Augmented reality is set to have a profound effect on the way companies do business and it won’t be long before shipping companies begin using the technology to improve business processes and efficiencies. Alexander Buchmann, managing director at Hanseaticsoft, explains where this transformation could be felt.
While virtual reality completely immerses people in a computer-generated world, augmented reality (AR) overlays computer-generated images on the real world.
New augmented reality software from Apple and Google is about to take the technology into the mainstream. Both have developed software to “take apps beyond the screen” and create user AR experiences for iPhones, iPads and Android phones.
Businesses have clearly had an eye on AR for a while. Almost a quarter of executives will be making significant investment in AR in the next three years, according to PwC’s 2017 Global Digital IQ survey.
PwC says the benefits to businesses include real-time delivery of relevant information to employees regardless of location, as well as the fact it will enable greater flexibility, increased operational mobility and improved efficiencies.
AR can be adapted to virtually any industry and we believe it’s going to have a revolutionary impact on the shipping industry and will be the next step on the industry’s digitalisation journey.
How can shipping companies use AR?
Augmented reality, like any other cutting-edge technology, can help shipping companies accelerate and simplify their processes. It is comparable to switching from pen and paper to a computer and will provide new tools to execute tasks faster and more intelligently.
It will also improve the performance of workers. For example, in the aviation industry it was reported that the use of an AR headset to help a GE technician wire a wind turbine’s control box improved a worker’s performance by 34% on first use.
Rather than immersing us in an alternate universe as virtual reality does, devices that use augmented reality enhance our actual surroundings by adding holograms into our field of vision to interact with. AR makes it possible to merge the real and the digital world, creating a mixed reality.
There are almost unlimited possibilities, especially as the technology progresses. For example, instead of looking at a general arrangement drawing (GA) plan on a screen, workers could look at the entire ship in 3D on a table in front of them. They could look at it from all angles, virtually highlight certain areas, or display the main engine, making the interaction feel more natural instead of looking at a screen.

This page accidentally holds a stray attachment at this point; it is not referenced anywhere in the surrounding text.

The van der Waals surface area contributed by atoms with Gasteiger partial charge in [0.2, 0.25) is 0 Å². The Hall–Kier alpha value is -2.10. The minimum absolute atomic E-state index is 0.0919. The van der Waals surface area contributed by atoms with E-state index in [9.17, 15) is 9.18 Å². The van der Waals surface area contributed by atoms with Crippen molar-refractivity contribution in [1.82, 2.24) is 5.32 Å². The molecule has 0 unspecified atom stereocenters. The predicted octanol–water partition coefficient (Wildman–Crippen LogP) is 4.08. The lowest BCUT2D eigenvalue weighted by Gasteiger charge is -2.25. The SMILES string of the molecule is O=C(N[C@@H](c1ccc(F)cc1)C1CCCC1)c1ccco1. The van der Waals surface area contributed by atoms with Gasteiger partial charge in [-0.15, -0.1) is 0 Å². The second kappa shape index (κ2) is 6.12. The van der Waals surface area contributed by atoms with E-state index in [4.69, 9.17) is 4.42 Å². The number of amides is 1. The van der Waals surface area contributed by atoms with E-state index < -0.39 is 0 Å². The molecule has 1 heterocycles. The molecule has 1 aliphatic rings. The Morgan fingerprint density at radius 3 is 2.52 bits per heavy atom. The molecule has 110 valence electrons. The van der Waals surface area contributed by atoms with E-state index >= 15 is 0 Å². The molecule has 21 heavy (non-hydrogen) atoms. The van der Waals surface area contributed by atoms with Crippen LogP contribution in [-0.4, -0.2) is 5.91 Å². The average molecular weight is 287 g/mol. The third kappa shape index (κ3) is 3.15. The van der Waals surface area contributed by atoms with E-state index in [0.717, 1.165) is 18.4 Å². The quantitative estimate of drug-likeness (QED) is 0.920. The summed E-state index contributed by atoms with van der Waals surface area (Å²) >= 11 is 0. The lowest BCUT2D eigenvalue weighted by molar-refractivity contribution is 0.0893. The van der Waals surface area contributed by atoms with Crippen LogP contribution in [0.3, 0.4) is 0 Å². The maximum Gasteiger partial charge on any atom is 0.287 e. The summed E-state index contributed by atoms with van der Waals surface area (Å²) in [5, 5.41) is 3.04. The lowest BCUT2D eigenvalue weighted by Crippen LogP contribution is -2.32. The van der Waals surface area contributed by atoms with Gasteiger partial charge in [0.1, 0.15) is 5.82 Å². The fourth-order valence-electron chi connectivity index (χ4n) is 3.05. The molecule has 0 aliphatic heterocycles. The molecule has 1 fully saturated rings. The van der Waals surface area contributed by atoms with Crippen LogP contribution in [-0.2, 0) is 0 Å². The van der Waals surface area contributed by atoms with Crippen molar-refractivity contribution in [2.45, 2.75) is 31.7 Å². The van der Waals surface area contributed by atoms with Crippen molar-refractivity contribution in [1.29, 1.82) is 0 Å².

Using AR devices means screens and monitors could also become obsolete, with employees able to access cloud-based data wherever they are working. Additionally, it will render a lot of hardware redundant. Just as the smartphone included the functionality of a lot of gadgets, such as a camera, telephone, calendar or calculator, AR devices go one step further.
For ship inspections, for example, inspectors will no longer need to take additional equipment with them, because the questionnaire could be displayed directly in the room and pictures could be taken with the camera within the device.
There are also communication benefits. The industry is already working on projects that make it possible to have virtual meetings. Holoportation is a new type of 3D capture technology that allows high-quality 3D models of people to be reconstructed, compressed and transmitted anywhere in the world in real time.
When combined with mixed reality displays such as HoloLens, this technology allows users to see, hear and interact with remote participants in 3D, as if they are in the room. Communicating and interacting with remote users will become as natural as face-to-face communication.
The future of AR in shipping
We expect initially it will be management teams that will benefit most from AR technology because of the many possibilities it offers to display all kinds of operational and productivity data, such as the movement of fleets.
Engineers will also benefit from being able to highlight certain engine areas for maintenance purposes. AR will allow them to see an entire ship in 3D and examine specific parts of the vessel without even being on board.
The further the technology advances, the more areas of application will be found.
There are likely to be some concerns at first, especially around how complicated the technology is to use, and whether staff will require extensive training to use it. We believe these can be easily overcome.
Younger generations tend to be more digitally savvy, so are unlikely to have any difficulties getting started. Other users might need an introduction to get used to the headset.
Apart from the headset, the technology relies on software – so it’s simply a question of understanding how it works and getting used to wearing it.
We have been working with Microsoft HoloLens to make this a reality for the shipping industry. The HoloLens device is the first self-contained, holographic computer that allows the user to project and interact with holograms.
Research from analyst firm CCS Insight predicted that mixed reality devices like Microsoft’s HoloLens will start gaining sales from 2019, and that 2018 will mark the start of growth in adoption of AR devices.
Whilst it’s still early days for the shipping industry, those with an interest in future technologies should keep a close eye on AR, as we anticipate within the next five years it will be transforming how companies operate.